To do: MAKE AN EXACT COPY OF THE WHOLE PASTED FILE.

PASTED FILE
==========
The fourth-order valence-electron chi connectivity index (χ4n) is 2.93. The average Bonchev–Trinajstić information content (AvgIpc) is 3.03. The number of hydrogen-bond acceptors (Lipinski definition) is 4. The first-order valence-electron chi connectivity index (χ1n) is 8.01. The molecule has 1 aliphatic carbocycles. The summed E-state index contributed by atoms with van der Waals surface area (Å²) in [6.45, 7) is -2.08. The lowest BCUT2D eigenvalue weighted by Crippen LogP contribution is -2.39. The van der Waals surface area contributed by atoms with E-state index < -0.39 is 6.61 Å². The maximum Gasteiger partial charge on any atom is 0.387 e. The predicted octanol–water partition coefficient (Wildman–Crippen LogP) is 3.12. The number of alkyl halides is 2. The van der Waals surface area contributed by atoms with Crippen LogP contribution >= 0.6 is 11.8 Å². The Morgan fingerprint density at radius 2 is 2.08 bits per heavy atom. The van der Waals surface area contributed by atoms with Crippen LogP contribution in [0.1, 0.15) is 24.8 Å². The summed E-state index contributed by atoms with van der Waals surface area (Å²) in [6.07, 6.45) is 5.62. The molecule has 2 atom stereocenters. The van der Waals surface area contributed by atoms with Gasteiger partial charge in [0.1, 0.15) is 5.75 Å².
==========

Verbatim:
The fourth-order valence-electron chi connectivity index (χ4n) is 2.93. The average Bonchev–Trinajstić information content (AvgIpc) is 3.03. The number of hydrogen-bond acceptors (Lipinski definition) is 4. The first-order valence-electron chi connectivity index (χ1n) is 8.01. The molecule has 1 aliphatic carbocycles. The summed E-state index contributed by atoms with van der Waals surface area (Å²) in [6.45, 7) is -2.08. The lowest BCUT2D eigenvalue weighted by Crippen LogP contribution is -2.39. The van der Waals surface area contributed by atoms with E-state index < -0.39 is 6.61 Å². The maximum Gasteiger partial charge on any atom is 0.387 e. The predicted octanol–water partition coefficient (Wildman–Crippen LogP) is 3.12. The number of alkyl halides is 2. The van der Waals surface area contributed by atoms with Crippen LogP contribution >= 0.6 is 11.8 Å². The Morgan fingerprint density at radius 2 is 2.08 bits per heavy atom. The van der Waals surface area contributed by atoms with Crippen LogP contribution in [0.1, 0.15) is 24.8 Å². The summed E-state index contributed by atoms with van der Waals surface area (Å²) in [6.07, 6.45) is 5.62. The molecule has 2 atom stereocenters. The van der Waals surface area contributed by atoms with Gasteiger partial charge in [0.1, 0.15) is 5.75 Å².